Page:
Blot Mine - Porphyrogenesis (Album Reissue Review)

July 14, 2021


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Chances are good that you’re familiar with many of the Swedish bands that came to define the melodic variants of black metal in the mid to late 90s, but you may not have come across Blot Mine before.  Formed in 1995 by three former members of Setherial, the group released a demo in 1997 and the Porphyrogenesis full length the following year.  Blot Mine would only manage to put out one more album in 2005 before fading into obscurity for some time, and it’s unclear if they ever truly broke up or not.  This year Vic Records has breathed some new life into the band’s material, reissuing Porphyrogenesis alongside all the material from the Kill for Inner Piece demo.  While it doesn’t quite reach the same level as Dissection or Dark Funeral, this is still a quality effort that is worth your time if this type of black metal is appealing.

One of the first things you’ll notice about Porphyrogenesis is that it sounds incredibly polished and dense, coming through with similar production values to some of the classic black metal albums that had come out around this same time or a few years earlier.  The band recorded this album with Andy LaRocque and it works to their advantages, avoiding the types of rougher edges that are common when discovering material like this that slipped under a lot of people’s radar.  Stylistically Blot Mine falls somewhere between the straight up speed and blasting of traditional Swedish black metal and the melodic grandeur that acts like Dissection pioneered.  There are nods to Setherial as well in the wall of sound blasting and precision on display at certain points and seeing that two of the members were with that band for Nord this makes sense.  By 1998 this combination of styles in Swedish black metal was already pretty well established and Blot Mine admittedly doesn’t fall far from the templates others laid out before them, but the increased focus on bone chilling melodic peaks does make this an album that listeners can get lost in.  Steril Vwreede also delivers raspy screams and shrieks that suit the material well and have a fire and grit behind them that is sure to send chills down your spine just as much as the instrumentation.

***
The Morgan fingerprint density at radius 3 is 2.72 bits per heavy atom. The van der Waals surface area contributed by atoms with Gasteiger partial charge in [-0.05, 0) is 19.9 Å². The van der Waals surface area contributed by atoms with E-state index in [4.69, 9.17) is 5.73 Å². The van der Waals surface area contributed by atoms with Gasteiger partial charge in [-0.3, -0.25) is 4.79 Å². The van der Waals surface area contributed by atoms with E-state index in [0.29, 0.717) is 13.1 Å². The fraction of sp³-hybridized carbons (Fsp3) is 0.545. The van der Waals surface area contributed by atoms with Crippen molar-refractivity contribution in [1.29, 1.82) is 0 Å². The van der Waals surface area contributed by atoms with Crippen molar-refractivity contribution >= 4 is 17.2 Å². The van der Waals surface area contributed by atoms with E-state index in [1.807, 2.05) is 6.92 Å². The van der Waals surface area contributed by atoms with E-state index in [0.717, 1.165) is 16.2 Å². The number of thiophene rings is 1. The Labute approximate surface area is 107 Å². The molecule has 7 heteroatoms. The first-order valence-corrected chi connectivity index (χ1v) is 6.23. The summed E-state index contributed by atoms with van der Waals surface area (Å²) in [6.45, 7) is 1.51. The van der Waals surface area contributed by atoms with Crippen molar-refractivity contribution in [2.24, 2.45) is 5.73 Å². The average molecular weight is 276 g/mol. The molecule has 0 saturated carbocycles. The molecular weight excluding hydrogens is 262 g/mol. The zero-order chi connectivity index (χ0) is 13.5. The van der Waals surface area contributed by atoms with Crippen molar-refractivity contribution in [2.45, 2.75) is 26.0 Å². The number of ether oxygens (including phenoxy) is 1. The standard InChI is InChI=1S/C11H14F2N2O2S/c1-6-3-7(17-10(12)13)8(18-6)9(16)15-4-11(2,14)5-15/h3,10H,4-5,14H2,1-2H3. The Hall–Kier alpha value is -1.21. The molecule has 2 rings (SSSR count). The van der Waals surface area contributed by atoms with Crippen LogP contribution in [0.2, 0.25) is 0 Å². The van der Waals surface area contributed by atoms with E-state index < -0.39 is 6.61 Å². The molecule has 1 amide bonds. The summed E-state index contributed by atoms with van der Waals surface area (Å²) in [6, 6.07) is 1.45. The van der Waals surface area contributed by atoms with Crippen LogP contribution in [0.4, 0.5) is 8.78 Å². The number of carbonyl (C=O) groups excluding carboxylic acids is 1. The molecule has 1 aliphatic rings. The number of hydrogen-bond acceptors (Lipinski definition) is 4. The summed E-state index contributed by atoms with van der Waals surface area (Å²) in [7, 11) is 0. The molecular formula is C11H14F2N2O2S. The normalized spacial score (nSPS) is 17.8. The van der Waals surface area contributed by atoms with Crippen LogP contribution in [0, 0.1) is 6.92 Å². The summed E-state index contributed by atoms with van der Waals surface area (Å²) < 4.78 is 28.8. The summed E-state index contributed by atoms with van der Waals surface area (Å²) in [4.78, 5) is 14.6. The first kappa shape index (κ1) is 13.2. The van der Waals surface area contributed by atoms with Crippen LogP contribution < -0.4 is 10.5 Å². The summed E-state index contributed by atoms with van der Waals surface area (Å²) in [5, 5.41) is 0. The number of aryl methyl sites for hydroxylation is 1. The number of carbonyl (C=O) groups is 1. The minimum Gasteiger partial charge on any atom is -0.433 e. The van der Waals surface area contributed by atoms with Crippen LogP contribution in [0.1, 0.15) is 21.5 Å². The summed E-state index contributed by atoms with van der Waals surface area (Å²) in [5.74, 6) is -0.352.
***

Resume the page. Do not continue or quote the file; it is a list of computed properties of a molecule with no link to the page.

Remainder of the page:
Kill for Inner Peace brings an additional five tracks to this reissue, and where a lot of early demos are best left for those curious about a band’s origins this one actually packs quite a bit of substance.  There are some similarities to Porphyrogenesis, particularly when it comes to the speed, but the sound is much rawer and emphasizes melody in a different way with guitar effects that come through more like keyboards.  The intro utilizes melodies that almost have an eerie dark fantasy vibe, and the more fantastical tone of the melodies reminds me a bit of Gehenna’s First Spell but with faster tempos.  The vocal work is just as frantic and maniacal sounding here, and I’d argue that some of these songs can hold their own with anything from the album.  It’s interesting to see that Blot Mine abandoned some of these elements in favor of more Dissection sounding guitar melodies after Kill for Inner Peace, and I have to wonder if they would’ve stood out a bit more had they kept it.

I know a lot of you out there (including myself) are fans of this variant of Swedish black metal, and Blot Mine is a worthy listen that has the same type of chilling melodic peaks and unrelenting intensity.  The addition of the demo showcases a slightly different side of the band’s sound that still fits the overall package, and while some of the songs on Porphyrogenesis do blur together a bit I’ve still found myself returning to this one.  Blot Mine still had room to further differentiate themselves from the likes of bands like Dissection, Marduk, and Dark Funeral and I’m curious if they’ll ever give it another shot with a third album, but if not this reissue should still renew interest in their material.

-Review by Chris Dahlberg

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